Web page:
EDITOR’S NOTE: This is the third part of a memoir by Sydney cinephile Barrie Pattison in which he recalls the days of discovering world cinema in places far beyond the mainstream screenings of the day. The previous two parts dealt with Greek cinema and with Italian cinema Click on the links to read the previous pieces.
Showing their elements of Greek and Russian productions, films like these whatever their limitations, helped fill in our world movie map.
|The Bride With White Hair - Brgitte Lin.|
| Ann Hui's Boat People |
|Feng Hsu, Feng Tien & Roy Chao in King Hu's Ying chun ge zhi Fengbo.|| |
| 36th Chamber - Liu Chia Hui|
|Chu Yuen's San shao ye de jian|| |
| City on Fire - Chow yun-fat|
| Maggie Cheung.|
|Angela Mao & Cynthia Rothrock (below, barefoot)|
| Garlands at the Foot |
of the Mountain.
|Jet Li in Cory Yuen's Fong Sei Yu|
last catch penny productions. Just as there had been a definite beginning in the fifties the new century ruled off the activity.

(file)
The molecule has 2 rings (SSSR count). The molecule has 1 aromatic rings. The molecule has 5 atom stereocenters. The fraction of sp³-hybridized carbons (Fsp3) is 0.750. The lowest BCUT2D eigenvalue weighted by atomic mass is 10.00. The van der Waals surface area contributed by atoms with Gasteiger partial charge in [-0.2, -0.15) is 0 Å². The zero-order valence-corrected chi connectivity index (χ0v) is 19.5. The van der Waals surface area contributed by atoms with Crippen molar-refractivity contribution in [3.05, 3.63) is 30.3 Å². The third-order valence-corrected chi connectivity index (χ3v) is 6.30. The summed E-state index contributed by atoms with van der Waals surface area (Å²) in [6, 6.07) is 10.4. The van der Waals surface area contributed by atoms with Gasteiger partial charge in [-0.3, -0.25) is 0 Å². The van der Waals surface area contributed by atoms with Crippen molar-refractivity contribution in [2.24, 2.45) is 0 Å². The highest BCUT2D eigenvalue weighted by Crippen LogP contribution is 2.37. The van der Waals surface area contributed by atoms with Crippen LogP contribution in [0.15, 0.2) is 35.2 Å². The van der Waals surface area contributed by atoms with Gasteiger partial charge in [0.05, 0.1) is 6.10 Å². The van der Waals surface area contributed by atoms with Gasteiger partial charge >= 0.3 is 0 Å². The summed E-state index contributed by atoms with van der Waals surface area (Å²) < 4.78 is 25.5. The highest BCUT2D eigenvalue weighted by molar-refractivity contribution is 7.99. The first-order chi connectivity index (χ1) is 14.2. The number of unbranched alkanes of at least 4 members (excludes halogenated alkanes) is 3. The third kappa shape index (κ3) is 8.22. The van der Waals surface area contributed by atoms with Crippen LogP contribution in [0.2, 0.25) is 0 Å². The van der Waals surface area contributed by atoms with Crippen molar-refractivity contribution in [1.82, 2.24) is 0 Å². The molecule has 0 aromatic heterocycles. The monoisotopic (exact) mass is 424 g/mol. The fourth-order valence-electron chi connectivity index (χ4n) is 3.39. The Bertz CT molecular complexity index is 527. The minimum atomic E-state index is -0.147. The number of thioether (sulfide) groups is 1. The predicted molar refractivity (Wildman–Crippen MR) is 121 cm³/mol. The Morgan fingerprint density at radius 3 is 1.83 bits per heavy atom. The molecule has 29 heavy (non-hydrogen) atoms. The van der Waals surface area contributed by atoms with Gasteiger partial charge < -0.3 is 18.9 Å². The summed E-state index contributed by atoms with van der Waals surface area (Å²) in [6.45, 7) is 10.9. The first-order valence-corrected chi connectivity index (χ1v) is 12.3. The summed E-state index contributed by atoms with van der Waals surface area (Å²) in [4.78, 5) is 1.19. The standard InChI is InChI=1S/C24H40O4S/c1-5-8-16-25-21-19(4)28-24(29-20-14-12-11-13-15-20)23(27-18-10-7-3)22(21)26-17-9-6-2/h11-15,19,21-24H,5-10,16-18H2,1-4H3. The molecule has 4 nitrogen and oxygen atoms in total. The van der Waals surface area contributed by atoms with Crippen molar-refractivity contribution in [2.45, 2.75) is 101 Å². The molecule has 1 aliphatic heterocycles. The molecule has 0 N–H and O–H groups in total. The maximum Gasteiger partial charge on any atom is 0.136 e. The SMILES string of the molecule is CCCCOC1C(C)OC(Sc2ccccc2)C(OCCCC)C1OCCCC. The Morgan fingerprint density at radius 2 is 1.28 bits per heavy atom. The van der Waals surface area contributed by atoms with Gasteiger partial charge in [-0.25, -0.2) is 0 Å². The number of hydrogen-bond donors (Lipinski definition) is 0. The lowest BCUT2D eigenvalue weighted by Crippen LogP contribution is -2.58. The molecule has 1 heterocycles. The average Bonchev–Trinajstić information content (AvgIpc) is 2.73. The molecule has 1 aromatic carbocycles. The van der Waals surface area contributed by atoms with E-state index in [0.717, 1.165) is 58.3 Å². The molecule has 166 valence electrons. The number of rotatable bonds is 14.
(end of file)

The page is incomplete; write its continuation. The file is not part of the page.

|Jackie Chan - Sammo's |
Qi mou miao ji: Wu fu xing
The big Hong Kong stars and directors fled to Hollywood, where only John Woo thrived, though Sammo Hung landed a TV series and Chow Yun-fat had his greatest success in Ang Lee’s 2000 Wo hu cang long / Crouching Tiger, Hidden Dragon his first kung fu role. Clara Law tried Australia and Michelle Yeoh became a Bond girl. Johnnie To, Wong Ka-wai and comedian-director Stephen Chow remain major film makers, with Ann Hui and Tsui Hark still in production.
| Ann Hui|
retrieving items like Michael Mak’s slick 1988 hostess club drama Sun Moon & Stars /Yue liang, xing xing, tai yang.
| Massage Girls.|